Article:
INTEL Plant in Rio Rancho, NM

INTEL Semiconductor Fabrication Plant in Rio Rancho, NM

Intel is the planet’s largest maker of computer chips, network processors, and flash memory. In 2012 its Rio Rancho plant used about 4 million gallons of water a day and returns 85% of that to the Rio Grande. Intel has been buying up agricultural water rights to offset the effects on the Rio Grande of its groundwater pumping. The Middle Rio Grande Conservancy District argues that the water sought by Intel rightly belongs to irrigators.

Under its existing air pollution permit, Intel is allowed to discharge 96.5 tons a year of solvents, including volatile organic compounds, as well as acidic gases known as hazardous air pollutants (HAPs). The company is allowed to release 24 tons a year of 80 different HAPs, some highly toxic. Its facility has come under regulatory criticism for uncontrolled emissions when the assembly lines keep churning out chips while the incinerators are not working.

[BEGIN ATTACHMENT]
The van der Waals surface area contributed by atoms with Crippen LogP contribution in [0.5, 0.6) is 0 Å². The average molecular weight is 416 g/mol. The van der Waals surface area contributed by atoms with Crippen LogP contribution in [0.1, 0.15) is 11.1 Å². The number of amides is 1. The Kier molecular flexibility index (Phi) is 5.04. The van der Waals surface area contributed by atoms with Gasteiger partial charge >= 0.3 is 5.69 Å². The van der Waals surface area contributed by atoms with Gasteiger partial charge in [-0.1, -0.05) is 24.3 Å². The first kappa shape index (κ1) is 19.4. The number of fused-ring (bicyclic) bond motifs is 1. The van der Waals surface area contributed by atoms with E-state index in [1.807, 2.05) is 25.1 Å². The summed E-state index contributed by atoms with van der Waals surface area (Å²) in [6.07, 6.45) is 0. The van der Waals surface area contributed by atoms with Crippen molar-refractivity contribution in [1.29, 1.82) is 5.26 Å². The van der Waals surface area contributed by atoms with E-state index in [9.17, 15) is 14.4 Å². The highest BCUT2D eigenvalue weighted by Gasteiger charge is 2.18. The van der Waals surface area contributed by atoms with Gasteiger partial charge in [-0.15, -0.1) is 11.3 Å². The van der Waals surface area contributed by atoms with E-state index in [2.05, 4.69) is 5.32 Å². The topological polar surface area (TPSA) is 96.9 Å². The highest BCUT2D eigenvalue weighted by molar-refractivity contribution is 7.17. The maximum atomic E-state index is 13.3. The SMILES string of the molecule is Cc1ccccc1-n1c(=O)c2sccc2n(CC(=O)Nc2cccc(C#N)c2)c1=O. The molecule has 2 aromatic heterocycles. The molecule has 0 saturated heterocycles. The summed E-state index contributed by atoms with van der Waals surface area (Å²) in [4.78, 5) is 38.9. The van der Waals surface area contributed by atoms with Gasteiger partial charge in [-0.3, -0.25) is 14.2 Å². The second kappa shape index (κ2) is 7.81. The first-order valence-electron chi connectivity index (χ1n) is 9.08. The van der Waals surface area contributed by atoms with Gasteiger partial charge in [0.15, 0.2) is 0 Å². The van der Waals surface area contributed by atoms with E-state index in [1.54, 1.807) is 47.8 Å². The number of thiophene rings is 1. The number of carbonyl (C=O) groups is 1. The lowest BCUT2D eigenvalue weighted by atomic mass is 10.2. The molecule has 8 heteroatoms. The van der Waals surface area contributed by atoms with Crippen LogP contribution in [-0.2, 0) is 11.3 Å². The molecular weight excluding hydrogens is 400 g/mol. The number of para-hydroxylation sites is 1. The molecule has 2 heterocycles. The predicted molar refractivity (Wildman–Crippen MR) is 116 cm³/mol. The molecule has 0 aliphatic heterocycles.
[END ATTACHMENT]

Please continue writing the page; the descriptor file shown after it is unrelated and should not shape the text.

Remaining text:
Intel is also allowed to emit 14.2 tons a year of particulate matter—specifically silica dust from burning the solvent hexamethyldisilazane in Durr thermal oxidizer incinerators. It has not yet been determined whether crystalline silica, which causes pulmonary fibrosis, is being emitted from the plant. In October 2010 the U.S. Environmental Protection Agency found that the Intel’s Rio Rancho site did not comply with the Clean Air Act.

In January 2011 Intel sought to modify its air permit to include seven more solvent incinerators, ten more cooling towers, three ammonia treatment units, another natural gas-burning boiler, and a new “specialty solvent waste treatment system.” This permit modification was to “pre-position” the Rio Rancho site to be more attractive to corporate decision makers when the time was ripe for expansion investment.

However, in 2015 there are rumors of new layoffs in addition to the 400 person reduction that took place in 2013.




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